The Consulting Playbook, Edition #14

 

Welcome to our new series, the Consulting Playbook, a collection of posts designed to offer insights into how businesses and their executives can utilize consulting as a strategic lever to boost performance. Each Consulting Playbook post is broken down into a few elements: Case Study, Additional Information regarding the technical application, and Additional Links related to the topic.

 

Preparing for a Successful Merger of Equals, Key Steps Towards Integration

Two major global mobility providers were merging and wanted to move fast but were not yet allowed to discuss directly for antitrust reasons. Any delay in the integration would delay the synergies, generate anxiety for the teams and could result in some customers moving away to a more stable situation.

What would the new organizational set-up be? What synergies would be expected? What should the new culture be? What was the best roadmap for the new company for the next 24 months? What team would effectively lead all the transition?

To ensure the success of the merger, and the consequent smooth launch of the new company a Consultant was hired. The main focus was placed on designing a program to include the following components:

  1. Strategic Rationale for the Merger
  2. Synergies Assessment (Cost and Revenues)
  3. To be Organizational Set-up and Staffing
  4. Post-Closing Implementation Plan
  5. Support to the Launch

The Integration Program dealt with cultural issues, differences, and alignment of values, selection of methods and practices to achieve the desired outcomes.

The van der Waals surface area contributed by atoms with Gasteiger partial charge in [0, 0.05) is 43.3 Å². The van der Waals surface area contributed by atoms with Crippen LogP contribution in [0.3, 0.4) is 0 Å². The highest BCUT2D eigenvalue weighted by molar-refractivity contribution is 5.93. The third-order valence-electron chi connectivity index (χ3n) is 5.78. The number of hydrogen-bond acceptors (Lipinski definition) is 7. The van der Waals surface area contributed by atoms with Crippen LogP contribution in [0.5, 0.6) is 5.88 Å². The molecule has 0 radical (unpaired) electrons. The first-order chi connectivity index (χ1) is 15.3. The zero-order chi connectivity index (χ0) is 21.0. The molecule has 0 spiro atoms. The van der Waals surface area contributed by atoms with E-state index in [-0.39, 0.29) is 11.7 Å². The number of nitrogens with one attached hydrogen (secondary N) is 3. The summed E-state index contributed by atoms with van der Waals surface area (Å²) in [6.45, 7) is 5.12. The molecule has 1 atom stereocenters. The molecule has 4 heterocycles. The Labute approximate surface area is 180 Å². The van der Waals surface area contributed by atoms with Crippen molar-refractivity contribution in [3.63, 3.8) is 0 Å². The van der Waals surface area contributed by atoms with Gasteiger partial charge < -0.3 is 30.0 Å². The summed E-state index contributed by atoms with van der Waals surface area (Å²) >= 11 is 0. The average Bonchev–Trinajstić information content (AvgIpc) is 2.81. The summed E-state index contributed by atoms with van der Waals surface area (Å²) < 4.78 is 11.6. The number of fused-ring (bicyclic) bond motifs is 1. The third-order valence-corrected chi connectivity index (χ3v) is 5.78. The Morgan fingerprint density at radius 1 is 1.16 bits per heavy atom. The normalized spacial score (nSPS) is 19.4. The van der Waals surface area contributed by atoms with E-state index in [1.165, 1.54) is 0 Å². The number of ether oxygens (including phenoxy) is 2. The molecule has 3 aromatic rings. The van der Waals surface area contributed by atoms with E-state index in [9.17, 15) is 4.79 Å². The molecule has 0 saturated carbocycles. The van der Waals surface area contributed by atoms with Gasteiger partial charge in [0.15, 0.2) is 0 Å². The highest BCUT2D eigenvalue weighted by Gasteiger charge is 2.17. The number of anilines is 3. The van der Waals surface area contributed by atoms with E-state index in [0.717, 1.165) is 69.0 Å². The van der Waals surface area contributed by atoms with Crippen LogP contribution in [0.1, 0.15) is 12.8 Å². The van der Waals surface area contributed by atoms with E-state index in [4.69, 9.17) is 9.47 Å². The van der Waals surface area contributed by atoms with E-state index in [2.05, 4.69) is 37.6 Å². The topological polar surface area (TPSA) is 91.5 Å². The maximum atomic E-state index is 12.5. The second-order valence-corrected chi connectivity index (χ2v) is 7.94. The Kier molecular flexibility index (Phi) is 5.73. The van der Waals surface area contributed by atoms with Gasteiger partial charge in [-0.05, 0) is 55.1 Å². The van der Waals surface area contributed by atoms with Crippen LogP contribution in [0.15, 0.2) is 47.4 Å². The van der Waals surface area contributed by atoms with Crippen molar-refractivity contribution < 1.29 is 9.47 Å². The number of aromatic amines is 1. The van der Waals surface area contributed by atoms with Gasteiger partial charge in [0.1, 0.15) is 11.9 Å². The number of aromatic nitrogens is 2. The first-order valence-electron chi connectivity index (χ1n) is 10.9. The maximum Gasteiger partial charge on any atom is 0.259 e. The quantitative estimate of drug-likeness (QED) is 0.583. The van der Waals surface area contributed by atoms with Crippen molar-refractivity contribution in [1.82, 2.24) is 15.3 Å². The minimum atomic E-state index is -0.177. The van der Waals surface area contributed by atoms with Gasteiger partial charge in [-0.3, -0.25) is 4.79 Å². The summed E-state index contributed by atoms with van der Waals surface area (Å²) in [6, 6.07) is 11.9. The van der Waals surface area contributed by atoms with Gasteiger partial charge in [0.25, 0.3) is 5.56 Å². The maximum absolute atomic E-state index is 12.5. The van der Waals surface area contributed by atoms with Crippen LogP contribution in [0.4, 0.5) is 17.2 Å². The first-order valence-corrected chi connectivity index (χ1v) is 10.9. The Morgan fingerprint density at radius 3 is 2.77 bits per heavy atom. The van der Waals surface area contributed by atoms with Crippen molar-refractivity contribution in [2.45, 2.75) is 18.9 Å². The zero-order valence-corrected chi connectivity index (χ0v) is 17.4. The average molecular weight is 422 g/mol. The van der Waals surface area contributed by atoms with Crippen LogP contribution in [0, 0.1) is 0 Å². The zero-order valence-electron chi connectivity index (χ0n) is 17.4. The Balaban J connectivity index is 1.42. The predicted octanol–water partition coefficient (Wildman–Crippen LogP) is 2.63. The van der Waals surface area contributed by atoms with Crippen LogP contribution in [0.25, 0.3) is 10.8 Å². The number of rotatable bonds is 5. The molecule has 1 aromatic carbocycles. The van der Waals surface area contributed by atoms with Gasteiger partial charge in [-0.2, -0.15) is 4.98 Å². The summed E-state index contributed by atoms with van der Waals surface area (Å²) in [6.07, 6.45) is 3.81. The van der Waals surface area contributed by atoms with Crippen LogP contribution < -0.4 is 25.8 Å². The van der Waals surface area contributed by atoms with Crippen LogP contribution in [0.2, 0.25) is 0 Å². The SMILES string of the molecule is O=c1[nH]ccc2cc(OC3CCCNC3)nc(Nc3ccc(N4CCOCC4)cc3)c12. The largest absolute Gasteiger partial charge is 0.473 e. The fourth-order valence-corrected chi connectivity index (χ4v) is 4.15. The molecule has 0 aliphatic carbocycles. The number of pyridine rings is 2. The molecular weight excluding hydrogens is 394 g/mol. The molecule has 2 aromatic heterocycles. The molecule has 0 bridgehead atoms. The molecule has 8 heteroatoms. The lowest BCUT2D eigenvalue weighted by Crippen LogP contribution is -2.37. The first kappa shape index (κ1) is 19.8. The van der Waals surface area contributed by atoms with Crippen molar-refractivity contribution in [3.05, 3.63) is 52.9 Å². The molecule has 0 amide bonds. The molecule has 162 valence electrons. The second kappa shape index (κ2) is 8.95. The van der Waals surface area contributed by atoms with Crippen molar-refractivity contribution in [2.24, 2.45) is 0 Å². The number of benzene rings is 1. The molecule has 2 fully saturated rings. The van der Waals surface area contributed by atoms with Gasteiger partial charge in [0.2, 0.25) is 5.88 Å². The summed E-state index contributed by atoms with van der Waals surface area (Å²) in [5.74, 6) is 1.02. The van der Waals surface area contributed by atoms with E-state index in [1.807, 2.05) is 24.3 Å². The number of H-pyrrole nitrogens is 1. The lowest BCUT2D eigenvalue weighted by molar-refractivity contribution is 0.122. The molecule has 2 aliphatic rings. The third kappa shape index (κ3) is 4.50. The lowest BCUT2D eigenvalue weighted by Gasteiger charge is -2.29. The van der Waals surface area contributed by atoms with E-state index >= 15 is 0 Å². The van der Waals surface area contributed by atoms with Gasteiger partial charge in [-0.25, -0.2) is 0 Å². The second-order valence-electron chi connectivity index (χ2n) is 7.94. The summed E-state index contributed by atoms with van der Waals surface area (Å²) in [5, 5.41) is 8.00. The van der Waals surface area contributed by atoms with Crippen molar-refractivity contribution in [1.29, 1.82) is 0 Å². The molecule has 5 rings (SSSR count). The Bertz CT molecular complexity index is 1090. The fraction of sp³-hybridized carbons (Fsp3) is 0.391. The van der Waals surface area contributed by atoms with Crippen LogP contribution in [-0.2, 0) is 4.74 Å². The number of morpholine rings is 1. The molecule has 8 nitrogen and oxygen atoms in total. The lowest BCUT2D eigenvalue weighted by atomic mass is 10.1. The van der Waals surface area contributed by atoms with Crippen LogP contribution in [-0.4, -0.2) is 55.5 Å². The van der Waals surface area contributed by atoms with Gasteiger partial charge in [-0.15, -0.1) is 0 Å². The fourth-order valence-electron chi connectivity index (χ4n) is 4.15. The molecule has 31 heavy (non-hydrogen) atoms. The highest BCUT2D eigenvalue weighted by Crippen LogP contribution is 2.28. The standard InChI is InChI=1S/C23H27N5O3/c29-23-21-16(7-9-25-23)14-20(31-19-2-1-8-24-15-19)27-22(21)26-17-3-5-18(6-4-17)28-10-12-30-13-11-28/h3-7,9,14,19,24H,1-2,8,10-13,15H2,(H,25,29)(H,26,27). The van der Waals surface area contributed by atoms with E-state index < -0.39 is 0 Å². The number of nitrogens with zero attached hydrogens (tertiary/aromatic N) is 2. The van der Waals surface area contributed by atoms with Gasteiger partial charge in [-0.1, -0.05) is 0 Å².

Incorporating Every Level of the Organization is Crucial

The program of the merger was designed around the following axis:

Top Management Level

  • One-on-one weekly meetings with the two CEOs to discuss all aspects of alignment before the merger
  • Multinational Steering committee created which included 30 Top Executives of the two companies, had organized biweekly seminars to work on the integration process and involve key staff members
  • Project Management Office (PMO) to ensure the drumbeat, integration of all work streams and clean team process on confidential data

Vision

  • New Company’s Strategic Vision was developed for each function level (marketing, operations, innovation, etc.…)
  • New Operating Model was designed while integrating the cultural models of both companies

Work Stream Level – Focus on Collaboration and Execution

  • Roles and responsibilities have been assigned on specific work stream levels to all the top 30 Executives
  • Clean team process was applied, managed by the PMO with issues and deviations addressed
  • Synergy Cost and Revenue Targets set
  • Technical requirements have been identified for analysis, and decisions on key performance issues were made by the Steering Committee

 

Through Careful Planning and Design a Successful Integration is Achieved

The completion of the project included a detailed program architecture of the merger process, as well as outlined direction for the near future, in post-merger.

The program comprised clear perspective, visibility, well-defined deliverables, work streams, teams and timeframe of execution. The executives were introduced to the program early on, with flexibility allowed, and measures for adjustments accommodated too. Policy issues and Antitrust regulations were efficiently addressed. Two years later the integration is now a reality, the new company culture and operating system is in place and the new company is moving towards a bright future.